The UN International Court of Justice (ICJ) ruled on Thursday that Colombia must “immediately cease” interference in the waters of the Caribbean Sea that court recognizes as belonging to the exclusive economic zone of Nicaragua.
By 10 votes against 5, the ICJ judges considered that Colombia “has violated the sovereign and jurisdictional rights of Nicaragua“, and by 9 votes against 6 they indicated that Colombia “must immediately cease this conduct”.
This controversy between the two countries has its origin in a judgment of the ICJ itself in 2012, which recognized Colombian sovereignty in the San Andrés archipelagoProvidencia and Santa Catalina, in the Caribbean, but recognized the jurisdiction of Nicaragua in the surrounding waters.
In 2013, Nicaragua filed a complaint with the court alleging that Colombia interfered in fishing activities and scientists in waters that were under its jurisdiction, and since then the process dragged on in The Hague.
Colombia claimed that this was due to the fulfillment of its commitments in the fight against drug trafficking and in the environmental protection of waters.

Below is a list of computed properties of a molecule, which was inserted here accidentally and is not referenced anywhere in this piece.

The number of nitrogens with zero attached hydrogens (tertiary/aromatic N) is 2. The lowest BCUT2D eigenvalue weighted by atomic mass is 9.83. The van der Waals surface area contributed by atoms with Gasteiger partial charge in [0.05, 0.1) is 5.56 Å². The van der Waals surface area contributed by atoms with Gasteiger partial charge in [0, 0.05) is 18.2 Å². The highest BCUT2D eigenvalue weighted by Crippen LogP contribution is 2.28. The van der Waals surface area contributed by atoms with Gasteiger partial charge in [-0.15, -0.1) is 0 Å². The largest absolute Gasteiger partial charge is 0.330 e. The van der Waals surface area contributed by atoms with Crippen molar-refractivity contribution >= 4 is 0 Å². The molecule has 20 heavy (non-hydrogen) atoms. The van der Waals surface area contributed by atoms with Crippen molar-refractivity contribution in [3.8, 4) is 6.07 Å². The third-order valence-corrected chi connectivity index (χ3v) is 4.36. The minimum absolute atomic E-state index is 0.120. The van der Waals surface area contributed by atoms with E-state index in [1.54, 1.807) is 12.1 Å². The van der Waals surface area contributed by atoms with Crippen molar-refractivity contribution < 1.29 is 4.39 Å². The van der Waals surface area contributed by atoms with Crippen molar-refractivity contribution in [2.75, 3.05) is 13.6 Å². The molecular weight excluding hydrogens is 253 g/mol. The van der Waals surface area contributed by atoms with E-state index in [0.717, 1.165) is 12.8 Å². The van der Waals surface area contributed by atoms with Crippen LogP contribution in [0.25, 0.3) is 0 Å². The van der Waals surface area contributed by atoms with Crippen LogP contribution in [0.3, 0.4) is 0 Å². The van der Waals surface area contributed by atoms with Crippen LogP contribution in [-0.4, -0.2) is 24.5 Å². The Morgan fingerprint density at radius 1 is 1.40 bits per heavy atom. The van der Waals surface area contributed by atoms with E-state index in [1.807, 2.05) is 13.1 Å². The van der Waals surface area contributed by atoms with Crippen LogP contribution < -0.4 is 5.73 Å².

Besides, the Colombian delegation presented counterclaims to Nicaragua, including one for violating the rights of communities that inhabit those islands and that have practiced artisanal and subsistence fishing for centuries in the region.
That claim, however, was not admitted by the court.
The ICJ also dismissed a lawsuit from Nicaragua regarding the alleged issuance of permits oil exploration by Colombia.
However, it pointed out in its preamble that Colombia “has violated its international obligations” by authorizing fishing activities in waters under the jurisdiction of Nicaragua.